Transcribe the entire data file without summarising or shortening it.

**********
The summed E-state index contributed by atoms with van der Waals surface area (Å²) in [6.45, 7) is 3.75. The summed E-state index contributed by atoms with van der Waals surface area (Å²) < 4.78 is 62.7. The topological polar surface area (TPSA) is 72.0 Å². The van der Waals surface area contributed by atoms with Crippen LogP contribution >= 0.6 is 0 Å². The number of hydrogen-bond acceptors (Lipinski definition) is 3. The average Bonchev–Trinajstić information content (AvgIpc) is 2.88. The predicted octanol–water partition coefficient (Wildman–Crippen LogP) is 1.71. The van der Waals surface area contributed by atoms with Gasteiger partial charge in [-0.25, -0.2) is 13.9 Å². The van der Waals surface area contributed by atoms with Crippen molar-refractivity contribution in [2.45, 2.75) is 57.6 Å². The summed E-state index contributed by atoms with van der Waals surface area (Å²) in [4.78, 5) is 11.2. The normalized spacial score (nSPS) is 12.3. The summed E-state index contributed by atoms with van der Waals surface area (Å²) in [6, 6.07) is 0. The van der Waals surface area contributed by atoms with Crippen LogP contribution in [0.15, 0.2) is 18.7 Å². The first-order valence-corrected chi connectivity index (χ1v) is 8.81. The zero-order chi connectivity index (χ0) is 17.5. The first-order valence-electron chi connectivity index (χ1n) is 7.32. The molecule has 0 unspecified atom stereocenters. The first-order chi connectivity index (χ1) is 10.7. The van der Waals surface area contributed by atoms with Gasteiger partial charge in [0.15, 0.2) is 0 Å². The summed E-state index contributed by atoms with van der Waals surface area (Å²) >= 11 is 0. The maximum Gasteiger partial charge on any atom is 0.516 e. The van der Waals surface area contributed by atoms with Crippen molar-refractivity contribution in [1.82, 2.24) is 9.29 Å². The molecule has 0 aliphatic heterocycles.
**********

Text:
The summed E-state index contributed by atoms with van der Waals surface area (Å²) in [6.45, 7) is 3.75. The summed E-state index contributed by atoms with van der Waals surface area (Å²) < 4.78 is 62.7. The topological polar surface area (TPSA) is 72.0 Å². The van der Waals surface area contributed by atoms with Crippen LogP contribution >= 0.6 is 0 Å². The number of hydrogen-bond acceptors (Lipinski definition) is 3. The average Bonchev–Trinajstić information content (AvgIpc) is 2.88. The predicted octanol–water partition coefficient (Wildman–Crippen LogP) is 1.71. The van der Waals surface area contributed by atoms with Gasteiger partial charge in [-0.25, -0.2) is 13.9 Å². The van der Waals surface area contributed by atoms with Crippen molar-refractivity contribution in [2.45, 2.75) is 57.6 Å². The summed E-state index contributed by atoms with van der Waals surface area (Å²) in [4.78, 5) is 11.2. The normalized spacial score (nSPS) is 12.3. The summed E-state index contributed by atoms with van der Waals surface area (Å²) in [6, 6.07) is 0. The van der Waals surface area contributed by atoms with Crippen LogP contribution in [0.15, 0.2) is 18.7 Å². The first-order valence-corrected chi connectivity index (χ1v) is 8.81. The zero-order chi connectivity index (χ0) is 17.5. The first-order valence-electron chi connectivity index (χ1n) is 7.32. The molecule has 0 unspecified atom stereocenters. The first-order chi connectivity index (χ1) is 10.7. The van der Waals surface area contributed by atoms with Gasteiger partial charge in [0.15, 0.2) is 0 Å². The summed E-state index contributed by atoms with van der Waals surface area (Å²) >= 11 is 0. The maximum Gasteiger partial charge on any atom is 0.516 e. The van der Waals surface area contributed by atoms with Crippen molar-refractivity contribution in [1.82, 2.24) is 9.29 Å². The molecule has 0 aliphatic heterocycles.